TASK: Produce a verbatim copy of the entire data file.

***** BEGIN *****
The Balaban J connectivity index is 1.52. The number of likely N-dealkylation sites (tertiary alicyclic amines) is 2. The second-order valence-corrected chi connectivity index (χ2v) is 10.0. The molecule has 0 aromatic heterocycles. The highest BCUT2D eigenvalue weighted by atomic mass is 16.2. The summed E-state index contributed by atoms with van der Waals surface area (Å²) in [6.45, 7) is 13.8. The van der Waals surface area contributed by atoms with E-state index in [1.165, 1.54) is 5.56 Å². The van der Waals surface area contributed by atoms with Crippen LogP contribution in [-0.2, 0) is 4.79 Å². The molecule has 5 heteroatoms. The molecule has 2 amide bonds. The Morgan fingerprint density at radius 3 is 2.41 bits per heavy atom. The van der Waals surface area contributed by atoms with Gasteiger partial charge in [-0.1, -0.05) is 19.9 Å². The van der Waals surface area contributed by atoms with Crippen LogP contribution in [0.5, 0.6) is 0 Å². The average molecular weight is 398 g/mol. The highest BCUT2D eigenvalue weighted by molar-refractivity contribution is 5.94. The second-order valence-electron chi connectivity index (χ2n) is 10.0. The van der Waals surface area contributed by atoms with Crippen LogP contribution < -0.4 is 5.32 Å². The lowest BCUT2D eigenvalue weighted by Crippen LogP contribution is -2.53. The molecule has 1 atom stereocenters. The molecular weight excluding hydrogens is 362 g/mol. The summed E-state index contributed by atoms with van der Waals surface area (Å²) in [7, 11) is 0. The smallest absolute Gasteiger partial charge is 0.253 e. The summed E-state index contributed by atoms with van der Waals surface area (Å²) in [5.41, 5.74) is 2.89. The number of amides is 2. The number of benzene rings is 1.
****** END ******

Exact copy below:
The Balaban J connectivity index is 1.52. The number of likely N-dealkylation sites (tertiary alicyclic amines) is 2. The second-order valence-corrected chi connectivity index (χ2v) is 10.0. The molecule has 0 aromatic heterocycles. The highest BCUT2D eigenvalue weighted by atomic mass is 16.2. The summed E-state index contributed by atoms with van der Waals surface area (Å²) in [6.45, 7) is 13.8. The van der Waals surface area contributed by atoms with E-state index in [1.165, 1.54) is 5.56 Å². The van der Waals surface area contributed by atoms with Crippen LogP contribution in [-0.2, 0) is 4.79 Å². The molecule has 5 heteroatoms. The molecule has 2 amide bonds. The Morgan fingerprint density at radius 3 is 2.41 bits per heavy atom. The van der Waals surface area contributed by atoms with Gasteiger partial charge in [-0.1, -0.05) is 19.9 Å². The van der Waals surface area contributed by atoms with Crippen LogP contribution in [0.5, 0.6) is 0 Å². The average molecular weight is 398 g/mol. The highest BCUT2D eigenvalue weighted by molar-refractivity contribution is 5.94. The second-order valence-electron chi connectivity index (χ2n) is 10.0. The van der Waals surface area contributed by atoms with Crippen LogP contribution < -0.4 is 5.32 Å². The lowest BCUT2D eigenvalue weighted by Crippen LogP contribution is -2.53. The molecule has 1 atom stereocenters. The molecular weight excluding hydrogens is 362 g/mol. The summed E-state index contributed by atoms with van der Waals surface area (Å²) in [7, 11) is 0. The smallest absolute Gasteiger partial charge is 0.253 e. The summed E-state index contributed by atoms with van der Waals surface area (Å²) in [5.41, 5.74) is 2.89. The number of amides is 2. The number of benzene rings is 1.